TQ:  What's next?

Jan:  My Celtic Wolves series has a pretty strong romance theme. Each book in the series focuses on the love story between a new set of characters, but the fantasy story is continual. I am currently finishing up the second book in the Celtic Wolves series, which is Luc and Rosa’s story. Luc is Dylan’s younger brother, also known as the Beast of Merin. Readers get to meet Luc throughout Celtic Moon, and Rosa makes a brief but significant appearance toward the end. I knew who Rosa was, and what her motivations were going to be, but I fell in love with her voice in the very first chapter of book two. I will be starting Elen and Cormack’s story soon, which will be the third book in the Celtic Wolves series. Elen and Cormack are major characters throughout the series. Their personal journeys were interesting to write in the earlier books and I cannot wait to finally get these two characters together!



TQ:  Thank you for joining us at The Qwillery.

Jan:  Thank you for having me.







Celtic Wolves

Celtic Moon
Celtic Wolves 1
Ace, September 24, 2013
Mass Market Paperback and eBook, 304 pages

Interview with Jan DeLima, author of Celtic Moon (Celtic Wolves 1) - September 26, 2013
Like father, like son…

Sophie Thibodeau has been on the run from the father of her son for more than fifteen years. Now her son, Joshua, is changing, and her greatest fears are about to be realized. He’s going to end up being just like his father—a man who can change into a wolf.

Dylan Black has been hunting for Sophie since the night she ran from him—an obsession he cannot afford in the midst of an impending war. Dylan controls Rhuddin Village, an isolated town in Maine where he lives with an ancient Celtic tribe. One of the few of his clan who can still shift into a wolf, he must protect his people from the Guardians, vicious warriors who seek to destroy them.

When Sophie and Dylan come together for the sake of their son, their reunion reignites the fierce passion they once shared. For the first time in years, Dylan’s lost family is within his grasp. But will he lose them all over again? Are Joshua and Sophie strong enough to fight alongside Dylan in battle? Nothing less than the fate of his tribe depends on it…





About Jan

Interview with Jan DeLima, author of Celtic Moon (Celtic Wolves 1) - September 26, 2013
Jan lives in Maine with her husband of twenty years and their two teenage sons. Unlike many authors, Jan didn't pen stories at an early age but has always been a dedicated reader. She loves stories and storytelling. It wasn't until after her children entered school that she began writing. Raised in a military family, she lived in different countries such as Thailand and Germany, but home base has always been Maine. She brought a mixture of all her experiences to her first published novel, blending castles and Celtic lore with the wild nature of her home.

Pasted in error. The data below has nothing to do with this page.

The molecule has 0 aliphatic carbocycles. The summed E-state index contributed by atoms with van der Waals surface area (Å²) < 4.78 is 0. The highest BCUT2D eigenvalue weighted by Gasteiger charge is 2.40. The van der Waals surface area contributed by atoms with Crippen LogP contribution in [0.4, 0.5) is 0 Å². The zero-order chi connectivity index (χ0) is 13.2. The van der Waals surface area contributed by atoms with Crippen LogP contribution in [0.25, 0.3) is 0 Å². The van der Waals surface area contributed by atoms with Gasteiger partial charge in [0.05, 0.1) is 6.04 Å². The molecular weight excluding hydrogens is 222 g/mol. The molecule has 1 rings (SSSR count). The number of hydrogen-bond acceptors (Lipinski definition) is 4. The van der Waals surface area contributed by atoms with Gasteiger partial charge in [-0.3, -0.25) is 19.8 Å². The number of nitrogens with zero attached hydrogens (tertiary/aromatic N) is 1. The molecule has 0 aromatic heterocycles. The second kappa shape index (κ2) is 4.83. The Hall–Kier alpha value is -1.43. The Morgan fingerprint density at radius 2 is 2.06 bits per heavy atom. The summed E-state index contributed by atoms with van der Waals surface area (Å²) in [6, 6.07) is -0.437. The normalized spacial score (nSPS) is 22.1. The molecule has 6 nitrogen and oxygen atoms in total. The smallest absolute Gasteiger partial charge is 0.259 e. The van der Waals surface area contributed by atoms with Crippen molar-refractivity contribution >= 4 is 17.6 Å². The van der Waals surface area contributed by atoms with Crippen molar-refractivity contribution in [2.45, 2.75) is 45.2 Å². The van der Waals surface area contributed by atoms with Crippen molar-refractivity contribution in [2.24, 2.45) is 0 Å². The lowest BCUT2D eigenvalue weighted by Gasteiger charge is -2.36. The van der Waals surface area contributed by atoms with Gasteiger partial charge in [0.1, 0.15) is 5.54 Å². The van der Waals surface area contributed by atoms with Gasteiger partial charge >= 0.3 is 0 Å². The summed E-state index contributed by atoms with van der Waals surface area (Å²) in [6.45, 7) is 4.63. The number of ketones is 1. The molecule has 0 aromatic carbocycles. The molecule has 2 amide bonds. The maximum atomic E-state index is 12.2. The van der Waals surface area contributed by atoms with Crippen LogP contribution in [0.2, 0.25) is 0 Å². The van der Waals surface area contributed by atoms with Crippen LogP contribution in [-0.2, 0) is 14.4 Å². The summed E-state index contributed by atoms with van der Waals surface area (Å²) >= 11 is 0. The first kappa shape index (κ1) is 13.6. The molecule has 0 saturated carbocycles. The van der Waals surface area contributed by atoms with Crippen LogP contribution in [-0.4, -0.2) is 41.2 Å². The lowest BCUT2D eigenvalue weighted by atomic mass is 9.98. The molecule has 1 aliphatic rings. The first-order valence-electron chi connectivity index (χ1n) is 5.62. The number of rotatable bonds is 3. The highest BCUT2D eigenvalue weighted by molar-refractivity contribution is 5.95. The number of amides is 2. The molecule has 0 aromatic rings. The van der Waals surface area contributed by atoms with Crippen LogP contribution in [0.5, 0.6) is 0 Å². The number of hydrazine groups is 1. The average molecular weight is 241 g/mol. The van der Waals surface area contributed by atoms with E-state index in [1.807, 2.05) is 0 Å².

Website  ~   Twitter @delimajan  ~  Blog  ~  Facebook  ~  Pinterest  ~  Goodreads







The Giveaway

What:  One commenter will win a signed copy of Celtic Moon (Celtic Wolves 1) from Jan.

How:  Leave a comment.

Who and When:  The contest is open to all humans on the planet earth with a mailing address. Contest ends at 11:59 PM US Eastern Time on October 5, 2013. Void where prohibited by law. No purchase necessary. You must be 18 years old or older to enter.


*Giveaway rules and duration are subject to change.

Interview with Sonja Condit, author of Starter House - December 13, 2013Interview with E.L. Tettensor, author of Darkwalker (Nicolas Lenoir 1) - December 9, 2013Interview with Mark H. Williams, author of Sleepless Knights - November 15, 2013Interview with J. Kathleen Cheney, author of The Golden City - November 5, 2013Interview with Debbie Herbert, author of Siren's Secret - November 4, 2013Interview with Libby McGugan, author of The Eidolon - October 28, 2013Interview with Kate Maruyama, author of Harrowgate - October 24, 2013Interview with Ann Leckie, author of Ancillary Justice (Imperial Radch 1 ) - October 1, 2013Interview with Eric Lundgren, author of The Facades - September 27, 2013Interview with Jan DeLima, author of Celtic Moon (Celtic Wolves 1) - September 26, 2013